After disaster, Bara and Parsa villages face risks of disease outbreakIn the aftermath of the windstorm disaster, survivors in villages of Bara and Parsa districts are at risk of diseases, according to doctors who visited the disaster zone.
In the aftermath of the windstorm disaster, survivors in villages of Bara and Parsa districts are at risk of diseases, according to doctors who visited the disaster zone.
Sunday night’s windstorm killed 28 people, 27 in Bara and one in Parsa, destroying 940 houses and causing varying degrees of damage to 955 others. Thousands of people have been rendered homeless.
Survivors who have been living under the open sky for the past several days may contract diseases if no immediate action is taken, doctors told the Post.
“Chances of outbreaks of waterborne diseases—diarrhea, dysentery, jaundice, typhoid, cholera, hepatitis A and E—are high after a disaster,” Dr Bibek Kumar Lal, director at Epidemiology and Disease Control Division who returned to Kathmandu after visiting Pheta village of Bara on Tuesday, told the Post.
Pheta was the worst affected by Sunday’s rainstorm which reduced almost all the houses in the village to rubble within minutes.
The Epidemiology and Disease Control Division has supplied water-purifying kits but the situation, according to volunteers involved in rescue efforts, is still chaotic and as a result, people have not been able to follow the instructions properly.
“There are piles of garbage all over the area. Open defecation is rampant. Bodies of animals killed in the disaster are yet to be managed,” Raunak Sarraf, a volunteer with Sano Paila, an NGO which has been distributing relief materials in the affected villages, told the Post. “Summer has already set in and the villages are infested with mosquitoes. Flies are everywhere.”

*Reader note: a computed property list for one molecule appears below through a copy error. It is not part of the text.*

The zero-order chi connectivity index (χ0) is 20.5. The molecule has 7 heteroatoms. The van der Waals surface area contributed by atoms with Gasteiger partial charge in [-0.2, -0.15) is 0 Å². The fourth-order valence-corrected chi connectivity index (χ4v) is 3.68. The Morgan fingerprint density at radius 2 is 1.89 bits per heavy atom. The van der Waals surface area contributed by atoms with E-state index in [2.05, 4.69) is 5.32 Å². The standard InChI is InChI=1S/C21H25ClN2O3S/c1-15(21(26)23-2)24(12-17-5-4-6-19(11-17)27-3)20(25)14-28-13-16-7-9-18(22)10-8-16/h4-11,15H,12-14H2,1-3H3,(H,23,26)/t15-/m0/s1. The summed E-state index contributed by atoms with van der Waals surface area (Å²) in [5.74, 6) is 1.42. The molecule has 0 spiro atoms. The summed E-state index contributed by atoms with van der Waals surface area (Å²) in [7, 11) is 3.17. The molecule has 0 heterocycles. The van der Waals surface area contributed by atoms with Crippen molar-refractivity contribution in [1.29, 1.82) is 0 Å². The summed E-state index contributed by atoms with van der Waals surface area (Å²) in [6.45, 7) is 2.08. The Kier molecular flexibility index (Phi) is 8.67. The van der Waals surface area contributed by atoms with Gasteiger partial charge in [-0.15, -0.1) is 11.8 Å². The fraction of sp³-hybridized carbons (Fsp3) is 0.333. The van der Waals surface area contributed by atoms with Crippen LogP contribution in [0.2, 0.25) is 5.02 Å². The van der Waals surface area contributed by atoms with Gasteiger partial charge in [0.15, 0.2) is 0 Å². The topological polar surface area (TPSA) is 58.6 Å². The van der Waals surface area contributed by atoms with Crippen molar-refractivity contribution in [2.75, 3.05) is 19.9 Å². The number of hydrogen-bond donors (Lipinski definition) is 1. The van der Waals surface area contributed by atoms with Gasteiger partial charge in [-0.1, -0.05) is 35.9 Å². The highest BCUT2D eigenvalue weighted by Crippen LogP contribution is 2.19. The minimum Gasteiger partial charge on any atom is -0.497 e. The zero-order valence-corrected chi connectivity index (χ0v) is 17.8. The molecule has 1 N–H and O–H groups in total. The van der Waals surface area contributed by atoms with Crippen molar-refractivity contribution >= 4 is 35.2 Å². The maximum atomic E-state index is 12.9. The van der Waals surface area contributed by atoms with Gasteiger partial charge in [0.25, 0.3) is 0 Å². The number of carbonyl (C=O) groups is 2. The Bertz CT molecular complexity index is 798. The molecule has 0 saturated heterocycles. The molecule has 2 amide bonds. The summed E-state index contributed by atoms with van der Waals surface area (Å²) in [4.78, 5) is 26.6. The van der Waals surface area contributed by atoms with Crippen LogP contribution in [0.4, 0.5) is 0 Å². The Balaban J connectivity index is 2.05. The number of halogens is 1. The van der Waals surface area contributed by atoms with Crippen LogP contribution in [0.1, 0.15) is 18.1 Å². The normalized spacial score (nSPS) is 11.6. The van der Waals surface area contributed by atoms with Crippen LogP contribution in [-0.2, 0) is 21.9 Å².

Survivors from villages told the Post that the immediate concerns are sanitation—clean drinking water and toilet—and protection from insects.
“We could not sleep in the night due to flies and mosquitoes,” Anirul Necha, a 30-year-old woman of Purainiya village, told the Post over the phone. Necha gave birth to a child on Sunday morning at her mother’s home, where she has come to receive post-natal care. But her mother, 55, along with her father, 65, were injured when the house succumbed to high-speed winds. “My three brothers who were trapped in the debris were rescued later,” said Necha.
According to Necha, buffaloes and chicken that were killed in the incident were buried nearby on Tuesday evening only. “I spent the whole night protecting my child from mosquitoes.”
Health workers said survivors immediately need mosquito nets.
“Cooked food and mosquito nets are what survivors need urgently,” said Lal. “But I saw aid workers were distributing noodles and biscuits only.”